As individual needs have arisen in the fields of physics, electrical engineering and computational science, each has created its own theories of information to serve as conceptual instruments for advancing developments. This book provides a coherent consolidation of information theories from these different fields. The author gives a survey of current theories and then introduces the underlying notion of symmetry, showing how information is related to the capacity of a system to distinguish itself. A formal methodology using group theory is employed and leads to the application of Burnside's Lemma to count distinguishable states. This provides a versatile tool for quantifying complexity and information capacity in any physical system. Written in an informal style, the book is accessible to all researchers in the fields of physics, chemistry, biology, computational science as well as many others.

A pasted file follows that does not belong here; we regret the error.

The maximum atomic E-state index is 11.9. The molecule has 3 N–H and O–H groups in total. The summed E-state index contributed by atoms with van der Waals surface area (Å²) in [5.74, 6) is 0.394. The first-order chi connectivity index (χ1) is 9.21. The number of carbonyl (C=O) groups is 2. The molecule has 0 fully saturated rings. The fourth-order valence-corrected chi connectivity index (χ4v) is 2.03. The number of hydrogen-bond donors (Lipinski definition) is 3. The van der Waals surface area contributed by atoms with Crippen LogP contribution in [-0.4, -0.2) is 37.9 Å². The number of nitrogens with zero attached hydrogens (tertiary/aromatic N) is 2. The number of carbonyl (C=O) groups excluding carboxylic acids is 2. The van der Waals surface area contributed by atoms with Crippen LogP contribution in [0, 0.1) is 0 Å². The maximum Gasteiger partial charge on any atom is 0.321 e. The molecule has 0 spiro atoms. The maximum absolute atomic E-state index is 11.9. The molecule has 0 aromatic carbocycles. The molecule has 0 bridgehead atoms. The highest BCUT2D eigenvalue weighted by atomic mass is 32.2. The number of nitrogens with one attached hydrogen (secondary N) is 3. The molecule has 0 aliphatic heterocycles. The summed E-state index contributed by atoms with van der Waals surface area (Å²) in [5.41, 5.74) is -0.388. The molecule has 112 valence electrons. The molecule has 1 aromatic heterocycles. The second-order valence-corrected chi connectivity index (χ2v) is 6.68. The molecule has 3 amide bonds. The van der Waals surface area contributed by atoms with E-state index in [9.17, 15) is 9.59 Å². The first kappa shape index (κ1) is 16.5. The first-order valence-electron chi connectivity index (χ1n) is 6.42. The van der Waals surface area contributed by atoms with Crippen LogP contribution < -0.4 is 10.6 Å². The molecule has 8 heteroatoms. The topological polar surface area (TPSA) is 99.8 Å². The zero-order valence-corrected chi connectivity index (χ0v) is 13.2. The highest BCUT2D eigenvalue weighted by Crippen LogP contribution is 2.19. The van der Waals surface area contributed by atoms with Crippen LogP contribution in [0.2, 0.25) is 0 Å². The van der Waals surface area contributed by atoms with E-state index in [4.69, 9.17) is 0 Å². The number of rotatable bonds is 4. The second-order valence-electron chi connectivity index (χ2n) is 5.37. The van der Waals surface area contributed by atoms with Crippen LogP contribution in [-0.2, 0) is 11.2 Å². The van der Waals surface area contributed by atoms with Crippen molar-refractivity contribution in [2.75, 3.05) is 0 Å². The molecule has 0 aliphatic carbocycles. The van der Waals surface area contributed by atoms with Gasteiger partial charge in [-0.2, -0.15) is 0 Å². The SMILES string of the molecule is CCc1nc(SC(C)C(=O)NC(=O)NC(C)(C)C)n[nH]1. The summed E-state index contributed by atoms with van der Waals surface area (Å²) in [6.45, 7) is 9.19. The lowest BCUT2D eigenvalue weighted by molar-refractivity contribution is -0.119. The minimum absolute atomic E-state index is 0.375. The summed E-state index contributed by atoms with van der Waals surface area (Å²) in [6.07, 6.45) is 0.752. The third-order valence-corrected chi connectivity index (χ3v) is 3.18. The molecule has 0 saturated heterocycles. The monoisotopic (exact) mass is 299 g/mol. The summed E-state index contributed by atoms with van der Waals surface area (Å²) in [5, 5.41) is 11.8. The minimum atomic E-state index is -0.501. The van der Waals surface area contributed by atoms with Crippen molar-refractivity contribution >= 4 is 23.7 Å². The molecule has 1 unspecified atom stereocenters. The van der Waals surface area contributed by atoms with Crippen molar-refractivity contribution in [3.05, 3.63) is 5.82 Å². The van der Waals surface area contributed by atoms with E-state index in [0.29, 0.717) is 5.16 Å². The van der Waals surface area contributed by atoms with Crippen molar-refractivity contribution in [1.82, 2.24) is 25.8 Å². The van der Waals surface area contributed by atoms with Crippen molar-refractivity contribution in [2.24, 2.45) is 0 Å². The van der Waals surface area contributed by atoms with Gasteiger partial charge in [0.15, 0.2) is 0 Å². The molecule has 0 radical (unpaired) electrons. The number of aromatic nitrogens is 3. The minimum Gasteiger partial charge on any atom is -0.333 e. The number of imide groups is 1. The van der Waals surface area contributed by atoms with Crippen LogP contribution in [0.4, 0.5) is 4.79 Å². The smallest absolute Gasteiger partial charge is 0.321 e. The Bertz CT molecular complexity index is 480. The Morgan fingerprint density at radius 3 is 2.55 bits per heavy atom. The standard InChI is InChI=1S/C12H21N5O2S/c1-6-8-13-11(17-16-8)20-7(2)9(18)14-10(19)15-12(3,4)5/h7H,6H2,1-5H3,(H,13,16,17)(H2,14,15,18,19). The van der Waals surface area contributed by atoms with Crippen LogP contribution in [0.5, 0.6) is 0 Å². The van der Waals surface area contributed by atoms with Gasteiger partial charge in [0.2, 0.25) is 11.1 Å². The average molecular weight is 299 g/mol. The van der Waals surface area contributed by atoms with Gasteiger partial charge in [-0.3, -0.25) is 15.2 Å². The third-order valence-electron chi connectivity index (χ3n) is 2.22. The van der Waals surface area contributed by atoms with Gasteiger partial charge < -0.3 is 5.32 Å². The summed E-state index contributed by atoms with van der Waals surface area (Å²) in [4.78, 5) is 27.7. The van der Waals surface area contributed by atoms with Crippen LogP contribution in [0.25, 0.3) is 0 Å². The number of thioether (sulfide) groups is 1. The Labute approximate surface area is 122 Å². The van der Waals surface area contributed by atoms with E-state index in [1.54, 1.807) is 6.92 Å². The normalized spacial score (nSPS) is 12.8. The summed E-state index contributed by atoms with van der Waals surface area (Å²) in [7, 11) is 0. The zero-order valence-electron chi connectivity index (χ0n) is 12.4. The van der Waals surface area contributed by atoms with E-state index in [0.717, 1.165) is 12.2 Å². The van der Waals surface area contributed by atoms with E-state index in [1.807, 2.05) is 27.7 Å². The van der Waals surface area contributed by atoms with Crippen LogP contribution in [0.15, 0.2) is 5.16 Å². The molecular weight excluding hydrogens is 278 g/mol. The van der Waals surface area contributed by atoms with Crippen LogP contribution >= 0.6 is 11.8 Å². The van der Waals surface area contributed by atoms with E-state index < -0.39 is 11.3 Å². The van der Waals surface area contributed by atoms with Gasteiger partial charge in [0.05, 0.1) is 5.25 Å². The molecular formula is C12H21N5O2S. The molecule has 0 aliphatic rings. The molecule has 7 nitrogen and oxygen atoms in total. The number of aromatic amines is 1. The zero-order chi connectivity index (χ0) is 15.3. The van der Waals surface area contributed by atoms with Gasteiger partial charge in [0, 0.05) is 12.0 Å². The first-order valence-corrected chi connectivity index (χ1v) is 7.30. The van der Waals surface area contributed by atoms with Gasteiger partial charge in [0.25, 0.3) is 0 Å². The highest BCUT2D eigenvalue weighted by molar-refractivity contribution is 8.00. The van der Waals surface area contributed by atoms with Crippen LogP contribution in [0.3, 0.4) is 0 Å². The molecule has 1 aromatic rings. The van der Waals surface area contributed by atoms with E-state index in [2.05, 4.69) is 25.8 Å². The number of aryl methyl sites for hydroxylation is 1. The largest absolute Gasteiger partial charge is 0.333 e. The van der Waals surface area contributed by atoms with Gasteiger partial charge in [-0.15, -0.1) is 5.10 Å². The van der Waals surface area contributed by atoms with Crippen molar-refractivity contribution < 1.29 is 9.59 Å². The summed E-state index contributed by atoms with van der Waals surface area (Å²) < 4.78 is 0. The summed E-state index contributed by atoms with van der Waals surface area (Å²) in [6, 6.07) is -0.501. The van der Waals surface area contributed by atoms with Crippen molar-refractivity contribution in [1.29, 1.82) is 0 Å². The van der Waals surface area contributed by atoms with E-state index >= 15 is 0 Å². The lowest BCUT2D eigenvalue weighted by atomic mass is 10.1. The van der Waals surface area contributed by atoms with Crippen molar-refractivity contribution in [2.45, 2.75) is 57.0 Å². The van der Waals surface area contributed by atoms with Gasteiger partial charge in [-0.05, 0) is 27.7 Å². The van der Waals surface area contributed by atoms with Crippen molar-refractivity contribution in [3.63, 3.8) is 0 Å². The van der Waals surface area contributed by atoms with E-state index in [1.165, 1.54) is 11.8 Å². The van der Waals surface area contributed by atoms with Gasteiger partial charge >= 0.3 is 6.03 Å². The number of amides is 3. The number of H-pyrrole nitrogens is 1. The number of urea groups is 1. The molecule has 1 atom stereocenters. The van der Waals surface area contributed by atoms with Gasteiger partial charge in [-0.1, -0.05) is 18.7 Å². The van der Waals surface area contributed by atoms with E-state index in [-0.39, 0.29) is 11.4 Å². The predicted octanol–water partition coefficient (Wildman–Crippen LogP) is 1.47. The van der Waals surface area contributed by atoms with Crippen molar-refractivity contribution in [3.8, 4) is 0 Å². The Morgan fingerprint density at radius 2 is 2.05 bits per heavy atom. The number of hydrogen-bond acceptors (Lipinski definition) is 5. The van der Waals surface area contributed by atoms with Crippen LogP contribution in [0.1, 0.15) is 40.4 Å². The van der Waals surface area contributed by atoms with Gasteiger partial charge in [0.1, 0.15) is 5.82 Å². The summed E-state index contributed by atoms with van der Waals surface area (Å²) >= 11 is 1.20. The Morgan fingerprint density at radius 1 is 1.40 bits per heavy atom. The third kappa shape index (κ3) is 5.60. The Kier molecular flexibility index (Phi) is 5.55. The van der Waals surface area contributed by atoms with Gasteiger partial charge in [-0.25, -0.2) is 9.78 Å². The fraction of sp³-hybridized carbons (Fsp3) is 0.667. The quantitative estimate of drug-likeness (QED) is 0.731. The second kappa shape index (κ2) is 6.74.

Scott Muller graduated from the University of Queensland in Chemical Engineering specialising in biotechnology. He worked in Australia and Italy in the biotechnology and pharmaceutical industries. In 2004 he received his doctorate from the University of Newcastle (Australia) where he studied the foundations of information and conducted research into the nature of "emergence". Recently he has worked on automated reasoning and expert systems in the telecommunications industry. Scott is currently developing industrial, adaptive decision-making systems using evolutionary programming techniques.